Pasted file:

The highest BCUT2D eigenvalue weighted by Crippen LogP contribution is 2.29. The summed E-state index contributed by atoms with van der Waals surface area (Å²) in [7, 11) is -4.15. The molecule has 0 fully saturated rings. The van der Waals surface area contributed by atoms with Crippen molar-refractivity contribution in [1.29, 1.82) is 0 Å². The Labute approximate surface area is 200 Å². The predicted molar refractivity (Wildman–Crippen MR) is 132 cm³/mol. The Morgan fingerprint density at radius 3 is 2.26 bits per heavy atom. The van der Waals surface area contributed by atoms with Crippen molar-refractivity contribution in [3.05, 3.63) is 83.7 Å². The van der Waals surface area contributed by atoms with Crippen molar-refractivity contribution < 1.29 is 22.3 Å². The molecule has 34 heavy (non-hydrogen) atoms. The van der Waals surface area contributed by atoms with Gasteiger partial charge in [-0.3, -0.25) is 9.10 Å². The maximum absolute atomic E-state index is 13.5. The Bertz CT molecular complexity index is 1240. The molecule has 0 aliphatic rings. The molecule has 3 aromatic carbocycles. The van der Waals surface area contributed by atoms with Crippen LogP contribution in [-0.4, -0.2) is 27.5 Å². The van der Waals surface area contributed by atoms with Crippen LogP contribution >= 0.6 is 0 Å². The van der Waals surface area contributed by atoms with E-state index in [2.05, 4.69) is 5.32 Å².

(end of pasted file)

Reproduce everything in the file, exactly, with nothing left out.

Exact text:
The highest BCUT2D eigenvalue weighted by Crippen LogP contribution is 2.29. The summed E-state index contributed by atoms with van der Waals surface area (Å²) in [7, 11) is -4.15. The molecule has 0 fully saturated rings. The van der Waals surface area contributed by atoms with Crippen molar-refractivity contribution in [1.29, 1.82) is 0 Å². The Labute approximate surface area is 200 Å². The predicted molar refractivity (Wildman–Crippen MR) is 132 cm³/mol. The Morgan fingerprint density at radius 3 is 2.26 bits per heavy atom. The van der Waals surface area contributed by atoms with Crippen molar-refractivity contribution in [3.05, 3.63) is 83.7 Å². The van der Waals surface area contributed by atoms with Crippen molar-refractivity contribution < 1.29 is 22.3 Å². The molecule has 34 heavy (non-hydrogen) atoms. The van der Waals surface area contributed by atoms with Gasteiger partial charge in [-0.3, -0.25) is 9.10 Å². The maximum absolute atomic E-state index is 13.5. The Bertz CT molecular complexity index is 1240. The molecule has 0 aliphatic rings. The molecule has 3 aromatic carbocycles. The van der Waals surface area contributed by atoms with Crippen LogP contribution in [-0.4, -0.2) is 27.5 Å². The van der Waals surface area contributed by atoms with Crippen LogP contribution >= 0.6 is 0 Å². The van der Waals surface area contributed by atoms with E-state index in [2.05, 4.69) is 5.32 Å².